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A strategic approach to disseminating sports safety guidelines: an application of the Diffusion of Innovations theory for New South Wales, Australia
  1. A Donaldson,
  2. R G Poulos*
  1. Correspondence School of Human Movement and Sports Sciences, University of Ballarat, 18A Beaconsfield Road, Hawthorn East, Victoria 3123, Australia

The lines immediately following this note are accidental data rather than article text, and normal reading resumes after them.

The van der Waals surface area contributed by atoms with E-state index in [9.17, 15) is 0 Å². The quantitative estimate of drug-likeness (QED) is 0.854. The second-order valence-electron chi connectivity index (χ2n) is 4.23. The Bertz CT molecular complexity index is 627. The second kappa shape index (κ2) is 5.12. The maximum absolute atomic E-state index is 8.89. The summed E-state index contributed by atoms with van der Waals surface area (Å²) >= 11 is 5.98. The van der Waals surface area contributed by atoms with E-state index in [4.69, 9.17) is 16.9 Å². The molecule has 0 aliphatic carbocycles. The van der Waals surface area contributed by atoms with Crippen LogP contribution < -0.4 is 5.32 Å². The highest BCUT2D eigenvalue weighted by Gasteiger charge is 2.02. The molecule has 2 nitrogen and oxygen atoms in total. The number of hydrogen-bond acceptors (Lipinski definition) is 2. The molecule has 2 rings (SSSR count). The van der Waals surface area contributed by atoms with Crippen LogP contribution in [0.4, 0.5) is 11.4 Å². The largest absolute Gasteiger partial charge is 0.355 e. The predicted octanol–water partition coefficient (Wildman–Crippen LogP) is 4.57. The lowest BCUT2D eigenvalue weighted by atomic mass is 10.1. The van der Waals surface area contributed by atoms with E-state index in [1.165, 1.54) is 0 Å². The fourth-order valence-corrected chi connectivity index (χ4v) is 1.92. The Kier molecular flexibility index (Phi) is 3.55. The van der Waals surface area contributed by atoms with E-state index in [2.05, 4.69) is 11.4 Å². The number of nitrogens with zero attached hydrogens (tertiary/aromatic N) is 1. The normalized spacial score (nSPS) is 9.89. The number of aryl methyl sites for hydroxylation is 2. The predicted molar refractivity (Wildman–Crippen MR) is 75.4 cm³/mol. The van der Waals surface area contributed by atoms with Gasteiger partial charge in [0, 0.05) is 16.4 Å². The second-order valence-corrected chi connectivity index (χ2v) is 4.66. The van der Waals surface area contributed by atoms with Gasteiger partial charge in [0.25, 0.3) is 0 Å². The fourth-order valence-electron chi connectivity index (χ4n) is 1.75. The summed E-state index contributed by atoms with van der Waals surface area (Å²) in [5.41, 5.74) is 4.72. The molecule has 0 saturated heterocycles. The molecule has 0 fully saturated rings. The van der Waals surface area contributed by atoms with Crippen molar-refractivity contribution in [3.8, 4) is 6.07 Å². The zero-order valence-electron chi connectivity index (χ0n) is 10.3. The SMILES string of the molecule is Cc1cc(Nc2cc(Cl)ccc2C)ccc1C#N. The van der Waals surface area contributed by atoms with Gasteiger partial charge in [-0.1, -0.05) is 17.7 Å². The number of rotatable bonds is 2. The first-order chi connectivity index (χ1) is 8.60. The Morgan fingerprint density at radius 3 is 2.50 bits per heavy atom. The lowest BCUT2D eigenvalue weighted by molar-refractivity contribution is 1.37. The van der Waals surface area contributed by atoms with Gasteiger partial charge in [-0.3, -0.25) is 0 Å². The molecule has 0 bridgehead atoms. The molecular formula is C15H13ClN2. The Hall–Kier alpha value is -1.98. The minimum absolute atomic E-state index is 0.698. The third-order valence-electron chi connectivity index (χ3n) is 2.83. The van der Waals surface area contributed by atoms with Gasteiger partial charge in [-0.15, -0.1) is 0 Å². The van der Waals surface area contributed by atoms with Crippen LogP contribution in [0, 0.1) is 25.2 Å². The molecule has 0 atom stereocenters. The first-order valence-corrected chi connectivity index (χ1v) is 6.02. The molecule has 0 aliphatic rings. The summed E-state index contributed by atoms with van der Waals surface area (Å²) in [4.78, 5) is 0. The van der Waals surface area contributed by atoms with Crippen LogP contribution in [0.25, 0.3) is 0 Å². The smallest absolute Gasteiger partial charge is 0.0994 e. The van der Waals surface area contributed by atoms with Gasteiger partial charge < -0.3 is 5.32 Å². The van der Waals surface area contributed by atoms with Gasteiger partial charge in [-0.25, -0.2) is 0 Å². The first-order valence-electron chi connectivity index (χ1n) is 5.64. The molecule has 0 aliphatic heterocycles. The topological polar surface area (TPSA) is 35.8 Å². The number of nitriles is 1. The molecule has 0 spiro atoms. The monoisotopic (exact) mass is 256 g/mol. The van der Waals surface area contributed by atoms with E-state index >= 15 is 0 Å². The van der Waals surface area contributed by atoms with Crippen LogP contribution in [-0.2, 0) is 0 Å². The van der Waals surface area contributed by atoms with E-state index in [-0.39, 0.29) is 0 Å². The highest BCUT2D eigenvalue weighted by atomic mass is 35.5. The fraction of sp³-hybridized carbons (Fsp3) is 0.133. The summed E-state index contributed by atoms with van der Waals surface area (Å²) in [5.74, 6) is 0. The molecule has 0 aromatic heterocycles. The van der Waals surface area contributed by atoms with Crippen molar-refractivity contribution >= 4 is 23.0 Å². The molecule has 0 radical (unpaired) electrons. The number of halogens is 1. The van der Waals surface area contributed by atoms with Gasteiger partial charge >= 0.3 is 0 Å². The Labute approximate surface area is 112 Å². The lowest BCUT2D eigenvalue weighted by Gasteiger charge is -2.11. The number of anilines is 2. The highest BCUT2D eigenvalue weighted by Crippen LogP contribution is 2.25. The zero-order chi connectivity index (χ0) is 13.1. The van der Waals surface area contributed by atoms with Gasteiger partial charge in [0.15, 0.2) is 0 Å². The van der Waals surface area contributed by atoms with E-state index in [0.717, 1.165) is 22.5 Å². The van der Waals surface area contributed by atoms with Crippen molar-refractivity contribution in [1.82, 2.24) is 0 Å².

Safety guidelines and risk management processes have little impact if no one knows about them, decides to use them, uses them in the way they are intended, or uses them over a long period of time. There has been recent interest in facilitating the translation of evidence-based sports injury prevention interventions into sustained safety policy and practice in real-world community sports settings. In 2009, the New South Wales state governments department of sport and recreation convened a multi-agency key stakeholder partnership to develop a whole-of-sport overarching safety plan and accompanying practical safety guidelines. The aim was to assist state sporting organisations (SSOs) and community sports providers to adopt a strategic, evidence-based and sustainable approach to safety. Previous research had identified that higher-order sports administration bodies (eg, SSOs) have a relatively unsophisticated approach to facilitating the adoption of new policies and practices at the community level, focusing on information distribution and awareness raising. In an endeavour to enhance the sustained use of safety guidelines, we developed a strategic approach to diffusion based on the Diffusion of Innovations theory of EM Rogers. This paper discusses the development of a strategic approach to diffusion of safety-related guidelines in the sports sector, including concepts and principles such as the innovation-decision process, the role of opinion leaders and change-agents, use of mass media and interpersonal communication channels, the adopters perceptions of the characteristics of an innovation, and attributes of early and late adopters of innovations.

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